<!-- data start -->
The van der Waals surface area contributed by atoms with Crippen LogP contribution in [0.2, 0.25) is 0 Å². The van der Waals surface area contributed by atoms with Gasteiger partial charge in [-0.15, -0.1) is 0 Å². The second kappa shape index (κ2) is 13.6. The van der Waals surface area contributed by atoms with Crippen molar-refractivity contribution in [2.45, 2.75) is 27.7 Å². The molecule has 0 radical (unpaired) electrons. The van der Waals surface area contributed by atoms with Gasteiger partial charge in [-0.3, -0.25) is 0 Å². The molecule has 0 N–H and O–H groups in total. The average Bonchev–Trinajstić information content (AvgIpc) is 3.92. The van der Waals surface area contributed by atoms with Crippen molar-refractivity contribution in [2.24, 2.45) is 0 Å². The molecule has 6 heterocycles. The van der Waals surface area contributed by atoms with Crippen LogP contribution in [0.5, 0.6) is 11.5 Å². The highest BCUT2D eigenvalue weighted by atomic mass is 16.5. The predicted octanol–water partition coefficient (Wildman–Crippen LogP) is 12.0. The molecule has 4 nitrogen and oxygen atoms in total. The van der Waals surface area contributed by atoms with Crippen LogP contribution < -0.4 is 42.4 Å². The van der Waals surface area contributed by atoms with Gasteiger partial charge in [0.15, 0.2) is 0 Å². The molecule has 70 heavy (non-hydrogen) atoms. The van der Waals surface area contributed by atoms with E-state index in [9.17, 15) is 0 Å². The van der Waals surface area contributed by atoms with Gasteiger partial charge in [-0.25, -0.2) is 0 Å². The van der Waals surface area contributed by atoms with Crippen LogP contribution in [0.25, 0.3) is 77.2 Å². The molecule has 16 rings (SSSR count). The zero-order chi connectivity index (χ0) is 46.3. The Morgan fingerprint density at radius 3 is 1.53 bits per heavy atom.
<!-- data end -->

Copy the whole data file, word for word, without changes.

The van der Waals surface area contributed by atoms with Crippen LogP contribution in [0.2, 0.25) is 0 Å². The van der Waals surface area contributed by atoms with Gasteiger partial charge in [-0.15, -0.1) is 0 Å². The second kappa shape index (κ2) is 13.6. The van der Waals surface area contributed by atoms with Crippen molar-refractivity contribution in [2.45, 2.75) is 27.7 Å². The molecule has 0 radical (unpaired) electrons. The van der Waals surface area contributed by atoms with Gasteiger partial charge in [-0.3, -0.25) is 0 Å². The molecule has 0 N–H and O–H groups in total. The average Bonchev–Trinajstić information content (AvgIpc) is 3.92. The van der Waals surface area contributed by atoms with Crippen molar-refractivity contribution in [2.24, 2.45) is 0 Å². The molecule has 6 heterocycles. The van der Waals surface area contributed by atoms with Crippen LogP contribution in [0.5, 0.6) is 11.5 Å². The highest BCUT2D eigenvalue weighted by atomic mass is 16.5. The predicted octanol–water partition coefficient (Wildman–Crippen LogP) is 12.0. The molecule has 4 nitrogen and oxygen atoms in total. The van der Waals surface area contributed by atoms with Crippen LogP contribution < -0.4 is 42.4 Å². The van der Waals surface area contributed by atoms with Gasteiger partial charge in [0.15, 0.2) is 0 Å². The molecule has 70 heavy (non-hydrogen) atoms. The van der Waals surface area contributed by atoms with E-state index in [9.17, 15) is 0 Å². The van der Waals surface area contributed by atoms with Gasteiger partial charge in [-0.25, -0.2) is 0 Å². The van der Waals surface area contributed by atoms with Crippen LogP contribution in [0.25, 0.3) is 77.2 Å². The molecule has 16 rings (SSSR count). The zero-order chi connectivity index (χ0) is 46.3. The Morgan fingerprint density at radius 3 is 1.53 bits per heavy atom.